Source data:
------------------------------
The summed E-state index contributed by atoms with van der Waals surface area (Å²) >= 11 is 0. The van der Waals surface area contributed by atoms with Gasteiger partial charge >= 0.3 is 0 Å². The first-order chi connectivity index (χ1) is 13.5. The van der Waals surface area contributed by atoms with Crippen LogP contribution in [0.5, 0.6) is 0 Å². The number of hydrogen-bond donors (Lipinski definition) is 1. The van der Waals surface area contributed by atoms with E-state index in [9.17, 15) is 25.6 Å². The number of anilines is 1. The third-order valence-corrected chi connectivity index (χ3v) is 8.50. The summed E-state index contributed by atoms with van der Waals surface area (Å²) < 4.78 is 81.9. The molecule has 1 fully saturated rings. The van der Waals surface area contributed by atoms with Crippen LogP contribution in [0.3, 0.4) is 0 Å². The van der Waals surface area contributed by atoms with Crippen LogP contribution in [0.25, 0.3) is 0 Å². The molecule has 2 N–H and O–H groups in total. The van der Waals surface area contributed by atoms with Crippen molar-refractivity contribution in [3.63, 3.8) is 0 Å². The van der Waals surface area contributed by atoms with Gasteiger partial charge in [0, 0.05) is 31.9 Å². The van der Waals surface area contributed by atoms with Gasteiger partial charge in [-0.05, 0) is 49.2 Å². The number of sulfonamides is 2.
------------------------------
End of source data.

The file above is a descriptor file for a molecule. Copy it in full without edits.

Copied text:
The summed E-state index contributed by atoms with van der Waals surface area (Å²) >= 11 is 0. The van der Waals surface area contributed by atoms with Gasteiger partial charge >= 0.3 is 0 Å². The first-order chi connectivity index (χ1) is 13.5. The van der Waals surface area contributed by atoms with Crippen LogP contribution in [0.5, 0.6) is 0 Å². The number of hydrogen-bond donors (Lipinski definition) is 1. The van der Waals surface area contributed by atoms with E-state index in [9.17, 15) is 25.6 Å². The number of anilines is 1. The third-order valence-corrected chi connectivity index (χ3v) is 8.50. The summed E-state index contributed by atoms with van der Waals surface area (Å²) < 4.78 is 81.9. The molecule has 1 fully saturated rings. The van der Waals surface area contributed by atoms with Crippen LogP contribution in [0.3, 0.4) is 0 Å². The van der Waals surface area contributed by atoms with Crippen LogP contribution in [0.25, 0.3) is 0 Å². The molecule has 2 N–H and O–H groups in total. The van der Waals surface area contributed by atoms with Crippen molar-refractivity contribution in [3.63, 3.8) is 0 Å². The van der Waals surface area contributed by atoms with Gasteiger partial charge in [0, 0.05) is 31.9 Å². The van der Waals surface area contributed by atoms with Gasteiger partial charge in [-0.05, 0) is 49.2 Å². The number of sulfonamides is 2.